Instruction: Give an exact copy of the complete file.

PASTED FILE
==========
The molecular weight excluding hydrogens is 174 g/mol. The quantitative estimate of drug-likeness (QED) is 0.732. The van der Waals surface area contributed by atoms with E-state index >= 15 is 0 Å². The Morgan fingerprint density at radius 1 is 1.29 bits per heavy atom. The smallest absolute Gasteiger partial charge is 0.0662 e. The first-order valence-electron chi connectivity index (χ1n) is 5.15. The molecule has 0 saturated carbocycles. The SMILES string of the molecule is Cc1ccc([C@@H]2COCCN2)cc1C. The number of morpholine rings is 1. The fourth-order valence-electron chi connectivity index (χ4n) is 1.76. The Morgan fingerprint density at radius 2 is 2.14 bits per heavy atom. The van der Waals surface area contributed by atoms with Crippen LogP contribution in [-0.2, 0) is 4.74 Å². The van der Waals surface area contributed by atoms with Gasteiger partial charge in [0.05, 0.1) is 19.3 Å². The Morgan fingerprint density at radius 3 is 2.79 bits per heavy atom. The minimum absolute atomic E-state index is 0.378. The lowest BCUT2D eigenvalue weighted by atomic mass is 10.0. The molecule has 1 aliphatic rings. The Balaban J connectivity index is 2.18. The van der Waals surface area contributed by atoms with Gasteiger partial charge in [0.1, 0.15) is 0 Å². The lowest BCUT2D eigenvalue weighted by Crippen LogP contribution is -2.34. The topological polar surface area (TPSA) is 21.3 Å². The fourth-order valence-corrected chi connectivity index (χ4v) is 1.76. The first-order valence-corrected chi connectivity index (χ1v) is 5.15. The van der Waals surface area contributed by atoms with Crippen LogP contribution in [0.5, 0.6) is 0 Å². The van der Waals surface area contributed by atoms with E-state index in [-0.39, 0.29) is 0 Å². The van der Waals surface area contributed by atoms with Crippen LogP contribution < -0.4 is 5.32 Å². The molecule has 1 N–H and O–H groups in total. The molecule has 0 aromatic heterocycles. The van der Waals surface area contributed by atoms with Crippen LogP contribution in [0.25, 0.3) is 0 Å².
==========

The molecular weight excluding hydrogens is 174 g/mol. The quantitative estimate of drug-likeness (QED) is 0.732. The van der Waals surface area contributed by atoms with E-state index >= 15 is 0 Å². The Morgan fingerprint density at radius 1 is 1.29 bits per heavy atom. The smallest absolute Gasteiger partial charge is 0.0662 e. The first-order valence-electron chi connectivity index (χ1n) is 5.15. The molecule has 0 saturated carbocycles. The SMILES string of the molecule is Cc1ccc([C@@H]2COCCN2)cc1C. The number of morpholine rings is 1. The fourth-order valence-electron chi connectivity index (χ4n) is 1.76. The Morgan fingerprint density at radius 2 is 2.14 bits per heavy atom. The van der Waals surface area contributed by atoms with Crippen LogP contribution in [-0.2, 0) is 4.74 Å². The van der Waals surface area contributed by atoms with Gasteiger partial charge in [0.05, 0.1) is 19.3 Å². The Morgan fingerprint density at radius 3 is 2.79 bits per heavy atom. The minimum absolute atomic E-state index is 0.378. The lowest BCUT2D eigenvalue weighted by atomic mass is 10.0. The molecule has 1 aliphatic rings. The Balaban J connectivity index is 2.18. The van der Waals surface area contributed by atoms with Gasteiger partial charge in [0.1, 0.15) is 0 Å². The lowest BCUT2D eigenvalue weighted by Crippen LogP contribution is -2.34. The topological polar surface area (TPSA) is 21.3 Å². The fourth-order valence-corrected chi connectivity index (χ4v) is 1.76. The first-order valence-corrected chi connectivity index (χ1v) is 5.15. The van der Waals surface area contributed by atoms with Crippen LogP contribution in [0.5, 0.6) is 0 Å². The van der Waals surface area contributed by atoms with E-state index in [-0.39, 0.29) is 0 Å². The van der Waals surface area contributed by atoms with Crippen LogP contribution < -0.4 is 5.32 Å². The molecule has 1 N–H and O–H groups in total. The molecule has 0 aromatic heterocycles. The van der Waals surface area contributed by atoms with Crippen LogP contribution in [0.25, 0.3) is 0 Å².